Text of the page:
Wednesday, July 29, 2009

Quail hatch #2!

This past weekend we had our second round of quail eggs hatch. These were all from eggs that my quail or my friend's quail laid. They hatched pretty early, days 14 and 15, and a couple on day 16 instead of the usual 17. I think this may have something to do with the fact that the eggs were laid in 100-110 degree weather, that may have given the ones that hatched a jumpstart on the incubation.

We had 39 birds hatch out of 92 eggs set, which is a meager 42% hatch rate, but a lot of the set eggs were old and were stored in far less than ideal conditions, at 85 degrees instead of the recommended 55-65 degrees. Three birds died, two of those were very sickly runts from the beginning and one I think was smothered or trampled the first night. Overall I'm pleased with the results and I'm going to do another hatch or two in the fall.

I am thinking about selling sexed quads (one male, three females) for $17.50 or you can add another female and make it an even $20. The birds would all be 3-4 weeks old. This is much cheaper than you can get them at any feed store around here. This seems like a good deal for the buyer and compensates me for my time, feed and hatching costs. I wonder how many takers I'd find around town.

Thursday, July 16, 2009

Produce from June

Here's a shot of some of what's been growing at the tiny farm this summer. This shot was taken in late June, but I'm just now getting to it. The big thing that looks like a melon is actually a squash, the little green things in the lower right are a native passionfruit that is a volunteer in my yard. The jar has sun-dried tomatoes in it dried in the solar dehydrator, I plan on saving 24 cups of sun dried tomatoes for the winter as well as trying to grow some winter tomatoes. I have recently planted: Sub-Arctic Plenty, Stupice, and Siberian tomatoes. Hopefully I'll get closer to my year round tomato goal!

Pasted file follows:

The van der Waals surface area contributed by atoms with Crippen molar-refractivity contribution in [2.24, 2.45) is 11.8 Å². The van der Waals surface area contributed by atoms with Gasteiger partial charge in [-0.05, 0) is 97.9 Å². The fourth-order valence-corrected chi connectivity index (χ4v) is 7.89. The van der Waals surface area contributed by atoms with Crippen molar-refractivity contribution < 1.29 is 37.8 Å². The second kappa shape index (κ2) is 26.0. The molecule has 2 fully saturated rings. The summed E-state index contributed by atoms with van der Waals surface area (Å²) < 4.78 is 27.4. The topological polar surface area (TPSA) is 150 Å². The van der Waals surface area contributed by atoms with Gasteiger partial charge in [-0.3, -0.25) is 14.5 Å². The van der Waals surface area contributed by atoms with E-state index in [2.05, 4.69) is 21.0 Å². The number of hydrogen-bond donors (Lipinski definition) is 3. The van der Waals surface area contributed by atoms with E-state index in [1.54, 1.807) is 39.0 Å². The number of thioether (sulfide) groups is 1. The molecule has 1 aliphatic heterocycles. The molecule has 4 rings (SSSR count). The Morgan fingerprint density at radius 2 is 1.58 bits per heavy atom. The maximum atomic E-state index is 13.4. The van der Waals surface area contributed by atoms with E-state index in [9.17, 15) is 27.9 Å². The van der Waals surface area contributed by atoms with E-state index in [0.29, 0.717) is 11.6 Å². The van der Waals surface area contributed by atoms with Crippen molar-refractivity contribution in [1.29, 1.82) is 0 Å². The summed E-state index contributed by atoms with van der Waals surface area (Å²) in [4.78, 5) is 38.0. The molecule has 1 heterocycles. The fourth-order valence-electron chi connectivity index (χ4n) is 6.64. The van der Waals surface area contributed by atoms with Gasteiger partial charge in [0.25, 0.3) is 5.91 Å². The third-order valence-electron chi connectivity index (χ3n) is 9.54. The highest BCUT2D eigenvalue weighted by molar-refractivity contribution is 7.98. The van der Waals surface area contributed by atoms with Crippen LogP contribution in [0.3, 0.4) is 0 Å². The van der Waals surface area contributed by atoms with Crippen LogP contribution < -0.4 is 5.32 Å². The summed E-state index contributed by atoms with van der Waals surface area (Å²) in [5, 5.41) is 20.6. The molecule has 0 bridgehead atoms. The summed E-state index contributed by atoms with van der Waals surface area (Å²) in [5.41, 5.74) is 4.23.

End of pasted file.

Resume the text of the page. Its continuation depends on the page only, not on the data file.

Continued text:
Tuesday, July 14, 2009

Been awhile! Birds in the heat.

Sorry for my lack of posts. Here's a synopsis of what has been happening at the oven usually known as the Tiny Farm.

It's been ridiculously hot here. This whole week the high is around 115 and the lows are in the low 90's. This means that the birds never get a break. The muscovies were being real troopers until today when they finally started panting and just hanging out next to the water dish in the shade all day and completely giving up on chasing me around, which seems to be their favorite thing to do. I don't know why they don't just get in the water.
The chickens are far less heat tolerant than the ducks and are really miserable. Every morning around 5:30 am (when it's a brisk 94 degrees) I give the birds some cool vegetables (lettuce, melon, cucumbers etc) to get them hydrated and cooled off. The sprinklers come on around 6:30 and get the area under their favorite bushes nice and wet. Around 9:30-10:30 when the temps get to around 105, I put frozen water bottles with no lids, in shallow pans under their bushes so they can drink the cool water or stand in it if they want to. I replace the frozen water bottles around 3 or 3:30 when the temps are about 115 and hose off the bushes they hang out under to make sure it stays damp under there for them. Once they go up to roost at night I hose their feet/roosting bar off, which they don't particularly enjoy, but I think it helps them.

The quail get their water from one regular water bottle and one that was frozen the night before so as it melts it makes nice cool water (until of course it heats up into unpleasant warm water). Instead of filling their dust bathing dish with sand, I fill it with ice a couple of times a day. Like the chickens, they stand in it and drink the cool water. I also put a few ice cubes on some heavy cotton fabric in the cages so it keeps the fabric cool as the ice melts.

As you can see keeping birds in the desert, especially the chickens and non-native quail can be a big pain, luckily it's only this much work when the temps are consistently over 110 for several days in a row. Which is hopefully less than three weeks a year. Even with the extra steps each chicken is laying an average of only one egg a week. (Interestingly, the quail are still laying around 5 each a week.) I know lots of people that don't take quite as many extra measures, but I feel like it's my resposibility to do what I can to make them comfortable since I'm responsible for bringing them to Phoenix.

I also have about 100 coturnix eggs in the incubator due to hatch around July 27th! This will be my first batch of quail eggs to hatch from my own birds, I'm interested to see what kind of hatch rate I get.